The story of Geraldine Webber's estate has been followed closely on several estate planning blogs. The gist is that Webber was an elderly woman who met an on-duty police officer named Aaron Goodwin. Although Goodwin had a wife and children and was much younger than Webber, it appears that she became enamored with him.
She rewrote her will to leave Goodwin a $2 million inheritance.
The will was challenged by a group of Webber's friends, two hospitals, a city, and a school on the basis that Goodwin had unduly influenced and taken advantage of her. The challengers won the case.
However, as Seacoast Online reports in "Doc charged $70K for losing testimony in cop's inheritance case," testimony from one witness came at a steep cost for the estate.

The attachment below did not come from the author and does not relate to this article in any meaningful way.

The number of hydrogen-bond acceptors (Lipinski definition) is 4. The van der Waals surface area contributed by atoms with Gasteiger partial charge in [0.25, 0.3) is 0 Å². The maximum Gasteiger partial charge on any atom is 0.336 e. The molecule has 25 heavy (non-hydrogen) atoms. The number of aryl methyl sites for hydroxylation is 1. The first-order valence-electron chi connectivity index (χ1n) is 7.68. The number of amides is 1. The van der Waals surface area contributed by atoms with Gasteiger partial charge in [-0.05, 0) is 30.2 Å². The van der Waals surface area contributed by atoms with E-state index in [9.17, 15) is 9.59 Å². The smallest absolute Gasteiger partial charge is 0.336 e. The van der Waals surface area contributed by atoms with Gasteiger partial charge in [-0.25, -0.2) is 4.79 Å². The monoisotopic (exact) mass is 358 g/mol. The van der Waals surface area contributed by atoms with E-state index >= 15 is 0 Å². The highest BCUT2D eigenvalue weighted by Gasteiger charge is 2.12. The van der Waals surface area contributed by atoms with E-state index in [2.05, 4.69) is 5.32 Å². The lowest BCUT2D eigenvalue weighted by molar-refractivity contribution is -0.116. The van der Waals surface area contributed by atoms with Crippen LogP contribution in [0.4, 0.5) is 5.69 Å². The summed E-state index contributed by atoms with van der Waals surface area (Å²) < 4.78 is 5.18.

A doctor, who was hired by the estate to serve as an expert witness, concluded that Webber was competent and not suffering from dementia at the time she signed the will.
The doctor, who reached his conclusion by reviewing medical records and visiting Webber's home, had never met her. For his services to the losing case he is asking to be paid $70,120 by the estate. A judge will have to approve the amount.
And that is just one way that probate can get so expensive. There is no "one size fits all" solution to avoiding probate, but probate avoidance should be one of the goals of your estate plan. Your trusted advisors can help you pick the alternatives that will work best for your situation.